Feminism, Family, and Community

Feminism, Family, and Community

must write a piece on feminism, family, and community. I write as someone who has been involved in the politics of the feminist movement since the early 1960s, someone who characterizes her own work as made possible in part by the intellectual ferment feminism has generated. But, as I begin, I find that the image of a strong woman, my grandmother, supplants all other visions, wipes out abstract ideologies and theoretical models. I see her instructing her grandchildren in the crafts that create things of beauty and utility to provide envelopes for our bodies, warmth for our beds, and food for our tables. I mark her pride and her intensity, her conviction that she has lived a good and a productive life. I know that what keeps the fires of her life burning is the drive to pass her heritage of wisdom, piety, and goodness on to her great-grandchildren. That my grandmother’s image emerges so powerfully is appropriate. For the need to write this piece derives from my discontent with the way “the family” has been treated in much feminist and radical argumentation since the 1960s, and with the way “community,” while celebrated, has remained mostly an empty term—for there is no way to create real communities out of an aggregate of “freely” choosing adults.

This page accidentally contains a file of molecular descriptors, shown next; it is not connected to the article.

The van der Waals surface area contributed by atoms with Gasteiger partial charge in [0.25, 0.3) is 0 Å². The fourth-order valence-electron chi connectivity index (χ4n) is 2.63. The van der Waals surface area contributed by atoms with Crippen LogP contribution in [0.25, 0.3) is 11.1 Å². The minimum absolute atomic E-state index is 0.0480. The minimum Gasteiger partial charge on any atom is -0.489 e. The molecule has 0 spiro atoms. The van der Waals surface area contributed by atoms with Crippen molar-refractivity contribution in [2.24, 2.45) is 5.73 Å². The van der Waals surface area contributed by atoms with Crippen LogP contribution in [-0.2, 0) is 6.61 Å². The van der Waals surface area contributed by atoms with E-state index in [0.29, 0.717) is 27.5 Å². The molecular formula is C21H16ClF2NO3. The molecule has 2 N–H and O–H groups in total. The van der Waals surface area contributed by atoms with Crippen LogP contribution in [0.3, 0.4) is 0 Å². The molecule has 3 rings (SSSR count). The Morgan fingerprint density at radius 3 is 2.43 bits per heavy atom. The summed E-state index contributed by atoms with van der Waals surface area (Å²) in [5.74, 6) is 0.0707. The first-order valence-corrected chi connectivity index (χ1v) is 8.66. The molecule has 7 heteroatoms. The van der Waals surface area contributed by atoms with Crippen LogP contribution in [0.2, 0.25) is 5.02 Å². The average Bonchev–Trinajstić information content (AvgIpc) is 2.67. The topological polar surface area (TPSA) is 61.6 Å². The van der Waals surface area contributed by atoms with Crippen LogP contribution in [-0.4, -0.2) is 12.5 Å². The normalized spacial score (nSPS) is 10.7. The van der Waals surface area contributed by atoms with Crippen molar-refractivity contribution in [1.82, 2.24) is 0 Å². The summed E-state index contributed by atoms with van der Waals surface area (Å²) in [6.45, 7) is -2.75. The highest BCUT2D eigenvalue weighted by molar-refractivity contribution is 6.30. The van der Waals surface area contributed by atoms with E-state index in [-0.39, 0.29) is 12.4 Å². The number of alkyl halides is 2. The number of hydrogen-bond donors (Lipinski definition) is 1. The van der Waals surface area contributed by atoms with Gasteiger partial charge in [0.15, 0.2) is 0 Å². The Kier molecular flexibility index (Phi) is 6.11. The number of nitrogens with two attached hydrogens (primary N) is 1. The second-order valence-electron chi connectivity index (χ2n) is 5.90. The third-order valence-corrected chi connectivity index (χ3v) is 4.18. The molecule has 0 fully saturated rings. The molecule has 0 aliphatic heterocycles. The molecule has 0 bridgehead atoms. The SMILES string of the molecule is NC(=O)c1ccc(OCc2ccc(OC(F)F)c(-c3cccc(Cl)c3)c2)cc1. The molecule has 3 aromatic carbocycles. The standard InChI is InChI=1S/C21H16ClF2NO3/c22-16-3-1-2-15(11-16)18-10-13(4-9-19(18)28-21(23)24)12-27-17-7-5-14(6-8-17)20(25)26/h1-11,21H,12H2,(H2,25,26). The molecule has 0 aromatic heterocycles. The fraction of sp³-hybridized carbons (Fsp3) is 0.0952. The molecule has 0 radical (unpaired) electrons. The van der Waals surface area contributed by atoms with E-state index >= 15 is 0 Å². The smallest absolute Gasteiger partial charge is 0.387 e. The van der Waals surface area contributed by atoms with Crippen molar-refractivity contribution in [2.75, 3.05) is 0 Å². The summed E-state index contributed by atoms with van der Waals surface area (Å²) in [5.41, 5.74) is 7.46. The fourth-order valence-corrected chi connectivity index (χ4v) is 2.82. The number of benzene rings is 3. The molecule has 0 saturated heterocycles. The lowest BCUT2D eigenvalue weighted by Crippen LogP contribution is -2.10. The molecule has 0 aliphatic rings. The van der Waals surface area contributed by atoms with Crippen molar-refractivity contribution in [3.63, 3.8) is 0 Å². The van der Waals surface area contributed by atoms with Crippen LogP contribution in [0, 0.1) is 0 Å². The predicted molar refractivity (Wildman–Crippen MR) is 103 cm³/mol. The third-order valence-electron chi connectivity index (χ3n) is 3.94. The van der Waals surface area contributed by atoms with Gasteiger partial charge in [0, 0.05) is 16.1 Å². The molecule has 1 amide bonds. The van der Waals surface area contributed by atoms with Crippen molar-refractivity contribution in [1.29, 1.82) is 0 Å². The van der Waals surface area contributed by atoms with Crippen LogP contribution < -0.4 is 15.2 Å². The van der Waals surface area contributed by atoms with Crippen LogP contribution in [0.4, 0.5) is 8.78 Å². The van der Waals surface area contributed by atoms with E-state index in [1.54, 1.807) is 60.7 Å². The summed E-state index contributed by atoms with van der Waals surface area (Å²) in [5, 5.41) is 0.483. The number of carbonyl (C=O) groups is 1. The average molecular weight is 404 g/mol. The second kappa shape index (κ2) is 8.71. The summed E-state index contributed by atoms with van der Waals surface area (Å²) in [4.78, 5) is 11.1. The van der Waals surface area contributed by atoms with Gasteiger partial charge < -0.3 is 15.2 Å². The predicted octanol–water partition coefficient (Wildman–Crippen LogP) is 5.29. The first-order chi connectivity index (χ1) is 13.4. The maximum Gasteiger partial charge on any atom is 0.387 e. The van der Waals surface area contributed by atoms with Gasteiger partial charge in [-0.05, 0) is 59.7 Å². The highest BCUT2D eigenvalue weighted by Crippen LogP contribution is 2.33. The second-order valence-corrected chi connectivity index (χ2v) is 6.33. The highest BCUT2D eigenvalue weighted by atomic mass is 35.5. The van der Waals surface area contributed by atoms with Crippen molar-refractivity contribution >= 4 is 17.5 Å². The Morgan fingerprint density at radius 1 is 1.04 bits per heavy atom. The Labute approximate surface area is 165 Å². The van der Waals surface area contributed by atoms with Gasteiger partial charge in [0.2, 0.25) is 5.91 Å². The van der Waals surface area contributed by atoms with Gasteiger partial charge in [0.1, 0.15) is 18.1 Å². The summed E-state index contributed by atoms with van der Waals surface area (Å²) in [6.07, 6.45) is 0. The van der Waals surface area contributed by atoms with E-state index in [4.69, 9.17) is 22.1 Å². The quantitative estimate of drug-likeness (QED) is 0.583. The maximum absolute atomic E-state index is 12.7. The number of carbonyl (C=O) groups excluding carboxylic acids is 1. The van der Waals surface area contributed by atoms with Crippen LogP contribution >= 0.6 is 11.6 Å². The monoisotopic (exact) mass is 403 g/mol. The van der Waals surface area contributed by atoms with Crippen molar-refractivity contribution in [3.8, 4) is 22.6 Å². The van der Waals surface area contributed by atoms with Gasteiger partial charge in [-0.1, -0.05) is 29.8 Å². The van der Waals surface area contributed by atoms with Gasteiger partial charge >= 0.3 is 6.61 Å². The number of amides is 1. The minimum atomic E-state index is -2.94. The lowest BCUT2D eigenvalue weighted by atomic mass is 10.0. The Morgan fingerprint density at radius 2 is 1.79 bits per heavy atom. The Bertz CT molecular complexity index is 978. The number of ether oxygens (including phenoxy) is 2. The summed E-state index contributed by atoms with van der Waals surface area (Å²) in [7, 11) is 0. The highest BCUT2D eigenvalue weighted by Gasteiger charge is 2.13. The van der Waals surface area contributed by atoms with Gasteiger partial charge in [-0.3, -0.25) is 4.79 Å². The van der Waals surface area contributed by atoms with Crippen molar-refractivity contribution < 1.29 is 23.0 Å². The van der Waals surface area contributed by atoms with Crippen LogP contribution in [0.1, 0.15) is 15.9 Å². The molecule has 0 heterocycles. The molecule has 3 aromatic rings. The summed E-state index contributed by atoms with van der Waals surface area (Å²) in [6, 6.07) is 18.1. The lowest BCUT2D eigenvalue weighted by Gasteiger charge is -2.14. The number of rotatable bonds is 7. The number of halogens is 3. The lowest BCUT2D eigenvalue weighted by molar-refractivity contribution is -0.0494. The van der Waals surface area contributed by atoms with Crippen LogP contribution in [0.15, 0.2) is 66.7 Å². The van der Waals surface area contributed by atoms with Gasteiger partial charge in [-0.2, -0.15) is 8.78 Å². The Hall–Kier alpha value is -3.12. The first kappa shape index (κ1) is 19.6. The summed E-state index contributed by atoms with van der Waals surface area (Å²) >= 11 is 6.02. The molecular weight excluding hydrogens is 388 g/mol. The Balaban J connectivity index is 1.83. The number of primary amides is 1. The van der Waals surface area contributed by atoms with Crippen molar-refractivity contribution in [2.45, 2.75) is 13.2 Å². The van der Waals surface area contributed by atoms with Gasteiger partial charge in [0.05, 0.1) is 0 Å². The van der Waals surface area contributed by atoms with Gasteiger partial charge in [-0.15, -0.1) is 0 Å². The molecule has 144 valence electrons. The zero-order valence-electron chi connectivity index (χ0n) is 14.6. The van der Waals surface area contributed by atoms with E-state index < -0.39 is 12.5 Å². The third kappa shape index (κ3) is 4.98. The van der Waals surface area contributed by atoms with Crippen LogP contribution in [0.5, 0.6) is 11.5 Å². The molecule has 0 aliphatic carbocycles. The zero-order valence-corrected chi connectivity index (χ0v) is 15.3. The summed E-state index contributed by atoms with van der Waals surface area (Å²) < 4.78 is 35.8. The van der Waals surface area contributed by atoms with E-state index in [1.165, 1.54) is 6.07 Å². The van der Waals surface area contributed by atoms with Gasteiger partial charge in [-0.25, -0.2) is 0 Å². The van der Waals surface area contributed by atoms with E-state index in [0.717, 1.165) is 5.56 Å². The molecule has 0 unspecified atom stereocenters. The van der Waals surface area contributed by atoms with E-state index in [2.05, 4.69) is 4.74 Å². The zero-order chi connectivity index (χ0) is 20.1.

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Duggan | University of California Press Gardels